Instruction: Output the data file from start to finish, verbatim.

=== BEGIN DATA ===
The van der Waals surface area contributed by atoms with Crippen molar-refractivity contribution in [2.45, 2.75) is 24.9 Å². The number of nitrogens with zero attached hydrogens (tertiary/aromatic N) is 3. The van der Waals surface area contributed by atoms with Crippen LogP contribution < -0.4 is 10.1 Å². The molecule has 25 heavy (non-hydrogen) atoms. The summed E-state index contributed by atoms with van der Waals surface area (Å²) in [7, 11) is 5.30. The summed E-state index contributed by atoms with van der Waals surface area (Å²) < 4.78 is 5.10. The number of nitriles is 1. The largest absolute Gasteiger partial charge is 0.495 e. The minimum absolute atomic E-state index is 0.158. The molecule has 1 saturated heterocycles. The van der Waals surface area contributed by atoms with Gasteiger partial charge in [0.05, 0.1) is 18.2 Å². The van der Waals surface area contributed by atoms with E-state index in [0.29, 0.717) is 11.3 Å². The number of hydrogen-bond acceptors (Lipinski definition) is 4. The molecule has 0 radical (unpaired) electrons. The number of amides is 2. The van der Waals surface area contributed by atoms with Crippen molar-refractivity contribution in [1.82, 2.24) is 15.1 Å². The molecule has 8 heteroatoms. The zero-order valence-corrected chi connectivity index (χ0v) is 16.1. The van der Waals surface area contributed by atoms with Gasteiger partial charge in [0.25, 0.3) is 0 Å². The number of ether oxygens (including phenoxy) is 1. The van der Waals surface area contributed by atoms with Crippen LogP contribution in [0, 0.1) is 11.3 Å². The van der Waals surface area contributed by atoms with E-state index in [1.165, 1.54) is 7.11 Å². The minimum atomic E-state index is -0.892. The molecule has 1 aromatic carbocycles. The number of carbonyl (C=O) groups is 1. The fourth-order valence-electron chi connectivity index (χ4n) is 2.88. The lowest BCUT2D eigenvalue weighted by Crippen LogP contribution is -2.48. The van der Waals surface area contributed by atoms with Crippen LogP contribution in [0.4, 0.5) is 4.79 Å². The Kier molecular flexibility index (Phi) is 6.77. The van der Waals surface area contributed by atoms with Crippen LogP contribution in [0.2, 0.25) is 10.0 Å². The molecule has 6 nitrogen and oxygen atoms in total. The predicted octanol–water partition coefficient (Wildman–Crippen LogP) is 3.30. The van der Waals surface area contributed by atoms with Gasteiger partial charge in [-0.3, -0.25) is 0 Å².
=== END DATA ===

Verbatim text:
The van der Waals surface area contributed by atoms with Crippen molar-refractivity contribution in [2.45, 2.75) is 24.9 Å². The number of nitrogens with zero attached hydrogens (tertiary/aromatic N) is 3. The van der Waals surface area contributed by atoms with Crippen LogP contribution < -0.4 is 10.1 Å². The molecule has 25 heavy (non-hydrogen) atoms. The summed E-state index contributed by atoms with van der Waals surface area (Å²) in [7, 11) is 5.30. The summed E-state index contributed by atoms with van der Waals surface area (Å²) < 4.78 is 5.10. The number of nitriles is 1. The largest absolute Gasteiger partial charge is 0.495 e. The minimum absolute atomic E-state index is 0.158. The molecule has 1 saturated heterocycles. The van der Waals surface area contributed by atoms with Gasteiger partial charge in [0.05, 0.1) is 18.2 Å². The van der Waals surface area contributed by atoms with E-state index in [0.29, 0.717) is 11.3 Å². The number of hydrogen-bond acceptors (Lipinski definition) is 4. The molecule has 0 radical (unpaired) electrons. The number of amides is 2. The van der Waals surface area contributed by atoms with Crippen molar-refractivity contribution in [1.82, 2.24) is 15.1 Å². The molecule has 8 heteroatoms. The zero-order valence-corrected chi connectivity index (χ0v) is 16.1. The van der Waals surface area contributed by atoms with Gasteiger partial charge in [0.25, 0.3) is 0 Å². The number of ether oxygens (including phenoxy) is 1. The van der Waals surface area contributed by atoms with Crippen LogP contribution in [0, 0.1) is 11.3 Å². The van der Waals surface area contributed by atoms with E-state index in [1.165, 1.54) is 7.11 Å². The minimum atomic E-state index is -0.892. The molecule has 1 aromatic carbocycles. The number of carbonyl (C=O) groups is 1. The fourth-order valence-electron chi connectivity index (χ4n) is 2.88. The lowest BCUT2D eigenvalue weighted by Crippen LogP contribution is -2.48. The van der Waals surface area contributed by atoms with Crippen LogP contribution in [0.4, 0.5) is 4.79 Å². The Kier molecular flexibility index (Phi) is 6.77. The van der Waals surface area contributed by atoms with Crippen LogP contribution in [0.2, 0.25) is 10.0 Å². The molecule has 6 nitrogen and oxygen atoms in total. The predicted octanol–water partition coefficient (Wildman–Crippen LogP) is 3.30. The van der Waals surface area contributed by atoms with Gasteiger partial charge in [-0.3, -0.25) is 0 Å².